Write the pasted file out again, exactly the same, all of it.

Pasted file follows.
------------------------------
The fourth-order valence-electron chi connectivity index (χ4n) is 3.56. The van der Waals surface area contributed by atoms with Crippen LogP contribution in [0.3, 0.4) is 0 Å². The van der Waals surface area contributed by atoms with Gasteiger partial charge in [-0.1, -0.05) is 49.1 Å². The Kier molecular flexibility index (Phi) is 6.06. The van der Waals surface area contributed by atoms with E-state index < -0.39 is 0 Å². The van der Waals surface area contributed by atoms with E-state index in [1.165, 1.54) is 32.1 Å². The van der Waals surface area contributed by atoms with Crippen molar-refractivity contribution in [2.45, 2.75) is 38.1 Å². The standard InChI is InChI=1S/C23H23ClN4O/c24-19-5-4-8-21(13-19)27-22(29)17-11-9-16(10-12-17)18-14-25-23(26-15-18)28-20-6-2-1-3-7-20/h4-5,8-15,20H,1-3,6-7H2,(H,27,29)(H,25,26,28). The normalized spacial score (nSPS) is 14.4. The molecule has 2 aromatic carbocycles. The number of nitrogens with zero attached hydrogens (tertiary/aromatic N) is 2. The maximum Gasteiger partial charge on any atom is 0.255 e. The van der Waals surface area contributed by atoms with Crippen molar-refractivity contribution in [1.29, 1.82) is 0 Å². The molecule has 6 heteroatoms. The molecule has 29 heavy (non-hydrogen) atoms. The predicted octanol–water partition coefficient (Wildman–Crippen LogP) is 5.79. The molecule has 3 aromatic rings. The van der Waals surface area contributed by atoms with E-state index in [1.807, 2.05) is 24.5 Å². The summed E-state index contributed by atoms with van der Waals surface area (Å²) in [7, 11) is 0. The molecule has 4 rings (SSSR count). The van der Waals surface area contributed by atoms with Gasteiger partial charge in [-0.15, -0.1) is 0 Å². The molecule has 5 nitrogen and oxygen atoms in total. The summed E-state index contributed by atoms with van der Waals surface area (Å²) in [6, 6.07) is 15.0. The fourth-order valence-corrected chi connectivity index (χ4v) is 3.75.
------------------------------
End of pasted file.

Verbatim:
The fourth-order valence-electron chi connectivity index (χ4n) is 3.56. The van der Waals surface area contributed by atoms with Crippen LogP contribution in [0.3, 0.4) is 0 Å². The van der Waals surface area contributed by atoms with Gasteiger partial charge in [-0.1, -0.05) is 49.1 Å². The Kier molecular flexibility index (Phi) is 6.06. The van der Waals surface area contributed by atoms with E-state index < -0.39 is 0 Å². The van der Waals surface area contributed by atoms with E-state index in [1.165, 1.54) is 32.1 Å². The van der Waals surface area contributed by atoms with Crippen molar-refractivity contribution in [2.45, 2.75) is 38.1 Å². The standard InChI is InChI=1S/C23H23ClN4O/c24-19-5-4-8-21(13-19)27-22(29)17-11-9-16(10-12-17)18-14-25-23(26-15-18)28-20-6-2-1-3-7-20/h4-5,8-15,20H,1-3,6-7H2,(H,27,29)(H,25,26,28). The normalized spacial score (nSPS) is 14.4. The molecule has 2 aromatic carbocycles. The number of nitrogens with zero attached hydrogens (tertiary/aromatic N) is 2. The maximum Gasteiger partial charge on any atom is 0.255 e. The van der Waals surface area contributed by atoms with Crippen molar-refractivity contribution in [1.29, 1.82) is 0 Å². The molecule has 6 heteroatoms. The molecule has 29 heavy (non-hydrogen) atoms. The predicted octanol–water partition coefficient (Wildman–Crippen LogP) is 5.79. The molecule has 3 aromatic rings. The van der Waals surface area contributed by atoms with E-state index in [1.807, 2.05) is 24.5 Å². The summed E-state index contributed by atoms with van der Waals surface area (Å²) in [7, 11) is 0. The molecule has 4 rings (SSSR count). The van der Waals surface area contributed by atoms with Gasteiger partial charge in [-0.15, -0.1) is 0 Å². The molecule has 5 nitrogen and oxygen atoms in total. The summed E-state index contributed by atoms with van der Waals surface area (Å²) in [6, 6.07) is 15.0. The fourth-order valence-corrected chi connectivity index (χ4v) is 3.75.